Everything you need to know, and what you can do to make UC fossil-free

Despite nearly 10 years of the Carbon Neutrality Initiative the UC continues to emit 1 million tonnes of carbon annually, why won’t it go carbon zero and fully electrify?

Watch the video form of this blog article!

Hi! I’m Bijan, and I’m speaking to you today as the Social Media and Communications Lead for the UC Green New Deal Coalition which is a climate justice and action coalition of organizations and individuals across the UC system, building a movement to push the UC to enact a bold, just, and transformative UC GND that meets the emergency of the climate crisis. 

What I wanted to talk to you briefly about today is the UC’s current climate policy, where they need to do better, and how we are providing a multitude of actionable solutions for them that need to be implemented immediately to avert the worst effects of climate change.

Despite its inception in 2013 and its implementation for almost the past decade, the UC’s current climate commitment, the Carbon Neutrality 2025 Initiative, has failed to reduce the UC’s raw carbon emissions (raw emissions data) that total 1 million tones every year—from the burning of methane in UC’s many cogeneration plants that produce electricity and heat. That number hasn’t changed since at least 2011, with emissions even increasing at some campuses. 

Notably, the Carbon Neutrality Initiative is not a carbon zero commitment. Carbon zero means emissions are not being produced. Carbon neutrality means some emissions continue to be generated but are offset somewhere else to make overall emissions zero.

The UC’s carbon neutrality commitment is almost entirely dependent on purchasing carbon offsets, which act effectively as pollution permits that allow the UC to continue emitting carbon under a business-as-usual model, offsetting responsibility to fully decarbonize its own energy grid (learn more).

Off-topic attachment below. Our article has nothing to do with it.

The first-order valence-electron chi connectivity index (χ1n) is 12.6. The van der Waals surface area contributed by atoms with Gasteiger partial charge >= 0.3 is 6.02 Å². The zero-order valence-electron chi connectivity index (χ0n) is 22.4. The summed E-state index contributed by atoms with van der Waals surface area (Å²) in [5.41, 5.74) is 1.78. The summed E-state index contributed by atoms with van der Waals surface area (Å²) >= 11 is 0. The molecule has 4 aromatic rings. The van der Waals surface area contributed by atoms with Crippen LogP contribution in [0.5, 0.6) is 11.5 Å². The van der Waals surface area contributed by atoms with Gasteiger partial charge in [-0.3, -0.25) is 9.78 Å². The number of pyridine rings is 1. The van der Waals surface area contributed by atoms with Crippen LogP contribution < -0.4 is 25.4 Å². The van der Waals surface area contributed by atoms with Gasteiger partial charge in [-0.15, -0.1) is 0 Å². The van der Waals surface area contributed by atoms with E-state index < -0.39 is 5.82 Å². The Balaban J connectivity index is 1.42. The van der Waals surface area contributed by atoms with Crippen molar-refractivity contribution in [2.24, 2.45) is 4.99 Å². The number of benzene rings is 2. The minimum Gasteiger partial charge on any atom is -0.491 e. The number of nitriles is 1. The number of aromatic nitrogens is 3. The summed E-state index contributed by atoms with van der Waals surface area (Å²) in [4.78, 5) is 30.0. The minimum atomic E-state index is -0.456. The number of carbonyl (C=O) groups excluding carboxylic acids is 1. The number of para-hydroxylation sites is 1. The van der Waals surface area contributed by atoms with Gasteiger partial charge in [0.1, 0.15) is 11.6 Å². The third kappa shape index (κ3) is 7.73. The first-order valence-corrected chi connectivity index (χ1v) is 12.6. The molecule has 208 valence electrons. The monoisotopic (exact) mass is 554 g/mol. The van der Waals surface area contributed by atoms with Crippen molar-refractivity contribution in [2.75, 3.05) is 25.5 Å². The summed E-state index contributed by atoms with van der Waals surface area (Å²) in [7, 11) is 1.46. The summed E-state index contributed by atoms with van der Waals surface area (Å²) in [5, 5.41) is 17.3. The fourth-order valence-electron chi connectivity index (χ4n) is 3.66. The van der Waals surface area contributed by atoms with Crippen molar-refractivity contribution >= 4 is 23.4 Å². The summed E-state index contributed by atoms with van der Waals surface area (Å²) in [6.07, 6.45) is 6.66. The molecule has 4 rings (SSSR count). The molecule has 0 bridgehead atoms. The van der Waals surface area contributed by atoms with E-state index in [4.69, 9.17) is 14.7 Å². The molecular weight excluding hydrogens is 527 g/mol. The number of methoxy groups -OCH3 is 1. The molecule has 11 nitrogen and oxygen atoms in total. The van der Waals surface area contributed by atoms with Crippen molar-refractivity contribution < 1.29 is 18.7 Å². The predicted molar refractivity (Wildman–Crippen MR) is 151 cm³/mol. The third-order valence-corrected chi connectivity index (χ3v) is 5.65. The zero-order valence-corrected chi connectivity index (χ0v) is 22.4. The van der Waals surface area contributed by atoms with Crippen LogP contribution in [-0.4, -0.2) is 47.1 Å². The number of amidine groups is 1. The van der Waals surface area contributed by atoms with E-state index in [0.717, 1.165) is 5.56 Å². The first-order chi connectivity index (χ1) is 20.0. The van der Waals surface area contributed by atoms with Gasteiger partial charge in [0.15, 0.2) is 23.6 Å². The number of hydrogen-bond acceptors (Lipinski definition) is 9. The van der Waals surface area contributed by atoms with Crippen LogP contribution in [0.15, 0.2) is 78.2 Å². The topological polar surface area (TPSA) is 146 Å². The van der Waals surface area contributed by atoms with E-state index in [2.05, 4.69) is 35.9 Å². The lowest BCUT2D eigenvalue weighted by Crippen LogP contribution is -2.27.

The fact that the UC has chosen to export its responsibility, vacating its moral obligation to safeguard a livable future in the richest country on Earth, at an enormously wealthy university system, is deeply problematic. The UC should be a leader, investing the necessary resources to electrify all 10 of its campuses—but instead it continues to stand behind an outdated and flawed approach.

That’s why we drafted a comprehensive, 74-page, climate policy framework that took a year to finalize, called the UC GND Policy Platform and launched a petition in December of 2021 to gather support in calling on the UCOP, UC Regents, and Chancellors of all 10 UC’s to enact environmental justice initiatives on:

  1. Green Energy 
  2. Transportation 
  3. Housing
  4. Construction
  5. Land Use
  6. Food
  7. Waste
  8. Divestment
  9. Education
  10. Labor

But we need support from members of the UC such as students, faculty, staff, alumni, retirees, unions, and local community members to make this vision a reality. If you think you aren’t powerful enough to make a difference, I’m here to tell you: you are wrong. Let me explain…

The University of California is the 3rd largest employer in a state, that if it were its own country, would be the 5th largest economy in the world. The decisions made here have impacts far and wide, which places members of the UC in a uniquely powerful position as part of a large, prestigious, and influential institution where our voices are amplified on a pedestal by virtue of the university system we are a part of. Student-led movements at the UC have historically been at the forefront of change, and it’s time again for that to be the case.

If we can move the UC, we can move the state and other universities, and if we can move the state, we can move the country.

Change is always possible where you are.

So please join us in signing our petition calling on the UC to act now by enacting a UC GND that will structurally redefine the UC, and establish it as a world leader on climate, serving as a model for what’s possible at every level of society. 

If you want to join the work we’re doing, take a second to fill out our interest form; and if you want to help plan cross-campus Earth Day climate rallies to demonstrate support for our mission to make UC fossil-free, check the box at the bottom of the form to indicate your interest.

Additionally, the UC Board of Regents meet 6 times every year, every other month. These meetings allow for Public Comment, both in writing and in person (virtually) to speak on matters relating to the UC and agenda items for that meeting. So be on the lookout for opportunities to take action with us to voice concern over the UC’s lackluster climate policy and in advocating for a UC Green New Deal!

Thank you so much for reading and for your support!

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